The Queensland, Australia government announced that a A$16-million (US$12-million) advanced biofuels pilot plant will be built at Southern Oil Refining’s Yarwun plant at Gladstone. If successful, the pilot plant will be expanded to a large commercial-scale refinery costing $150 million and producing 200 million liters (53 million gallons US) of advanced biofuel annually, suitable for military, marine and aviation use.
Queensland Premier Annastacia Palaszczuk said it would be Australia’s first commercial-scale advanced biofuels production facility.
The pilot plant is expected to be operational by later this year and within the next three years aims to have produced one million liters (264,000 gallons US) of fuel for use in field trials by the US Navy as part of its Great Green Fleet initiative, and also by the Australian Navy.
Last week, Air New Zealand and Virgin Australia announced they had formed a partnership to investigate options for locally-produced aviation biofuel.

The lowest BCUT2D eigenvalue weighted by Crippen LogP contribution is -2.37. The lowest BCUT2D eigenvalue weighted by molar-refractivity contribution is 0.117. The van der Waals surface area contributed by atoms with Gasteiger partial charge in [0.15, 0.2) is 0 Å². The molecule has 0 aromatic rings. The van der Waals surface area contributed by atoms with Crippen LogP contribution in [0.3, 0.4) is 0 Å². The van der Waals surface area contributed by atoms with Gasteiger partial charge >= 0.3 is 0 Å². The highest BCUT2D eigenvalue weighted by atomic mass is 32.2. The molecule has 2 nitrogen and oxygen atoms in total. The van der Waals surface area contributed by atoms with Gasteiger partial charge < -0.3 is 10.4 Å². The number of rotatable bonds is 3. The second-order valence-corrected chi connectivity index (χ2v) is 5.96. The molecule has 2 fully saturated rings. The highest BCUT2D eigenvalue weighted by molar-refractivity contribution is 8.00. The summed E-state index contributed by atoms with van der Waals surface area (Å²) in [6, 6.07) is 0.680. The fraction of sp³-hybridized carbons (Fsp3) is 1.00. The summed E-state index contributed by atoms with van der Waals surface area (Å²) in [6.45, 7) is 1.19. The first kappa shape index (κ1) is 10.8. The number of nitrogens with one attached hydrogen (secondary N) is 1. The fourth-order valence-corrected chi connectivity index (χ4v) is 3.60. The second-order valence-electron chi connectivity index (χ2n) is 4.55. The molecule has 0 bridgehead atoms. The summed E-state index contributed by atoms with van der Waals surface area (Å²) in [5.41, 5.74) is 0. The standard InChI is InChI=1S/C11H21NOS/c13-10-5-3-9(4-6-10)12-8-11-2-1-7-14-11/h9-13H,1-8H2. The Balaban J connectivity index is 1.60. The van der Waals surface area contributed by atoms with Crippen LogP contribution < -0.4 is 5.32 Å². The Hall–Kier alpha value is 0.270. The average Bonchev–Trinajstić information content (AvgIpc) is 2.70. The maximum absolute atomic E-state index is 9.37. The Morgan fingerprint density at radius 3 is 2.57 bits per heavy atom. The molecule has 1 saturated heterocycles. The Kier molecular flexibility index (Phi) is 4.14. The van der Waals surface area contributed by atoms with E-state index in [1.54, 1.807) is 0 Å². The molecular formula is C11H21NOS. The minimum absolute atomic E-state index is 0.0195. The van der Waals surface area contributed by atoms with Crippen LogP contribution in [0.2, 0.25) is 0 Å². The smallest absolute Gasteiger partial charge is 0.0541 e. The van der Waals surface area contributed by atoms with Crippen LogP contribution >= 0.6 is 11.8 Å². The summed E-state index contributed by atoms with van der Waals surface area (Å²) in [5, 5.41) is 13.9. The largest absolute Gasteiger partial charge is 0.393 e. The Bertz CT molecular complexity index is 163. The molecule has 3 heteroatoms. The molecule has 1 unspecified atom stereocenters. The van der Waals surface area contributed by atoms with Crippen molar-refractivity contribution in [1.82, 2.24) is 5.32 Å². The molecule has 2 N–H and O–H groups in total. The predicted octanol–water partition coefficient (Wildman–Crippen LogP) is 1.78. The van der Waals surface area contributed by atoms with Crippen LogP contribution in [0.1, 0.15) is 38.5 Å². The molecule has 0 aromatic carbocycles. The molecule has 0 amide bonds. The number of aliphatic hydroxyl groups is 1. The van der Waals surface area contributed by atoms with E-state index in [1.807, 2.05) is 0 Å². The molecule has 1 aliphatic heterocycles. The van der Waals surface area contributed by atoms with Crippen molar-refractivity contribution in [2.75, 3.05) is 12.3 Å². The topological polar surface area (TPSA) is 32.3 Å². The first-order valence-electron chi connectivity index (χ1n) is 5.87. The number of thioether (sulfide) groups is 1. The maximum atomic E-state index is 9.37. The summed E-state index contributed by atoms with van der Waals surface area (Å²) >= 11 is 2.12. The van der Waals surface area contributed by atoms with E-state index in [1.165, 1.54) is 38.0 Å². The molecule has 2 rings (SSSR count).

This announcement, along with the three per cent biofuel mandate that applies from next January, illustrates how biofuels are going to figure more prominently in the fuel supply chains of the future. It also emphasizes the importance to Queensland of this biofuels pilot plant project and plans for a subsequent full-scale commercial plant.—Biofuels Minister Mark Bailey
Southern Oil Refining currently operates a waste lube oil re-refining plant at Yarwun in the Gladstone State Development Area as a joint venture with JJ Richards & Sons.
The $70-million plant is the only waste lube oil re-refining facility in Queensland, and has the potential to process all of the State’s 100 million liters annually of waste lube oil.
The advanced biofuels pilot plant will be co-located with the Yarwun re-refining facility.
The plant will use biomass material such as sugarcane bagasse and possibly prickly acacia as feedstock for the production of bio crude oil, which will then be distilled into salable kerosene and diesel products.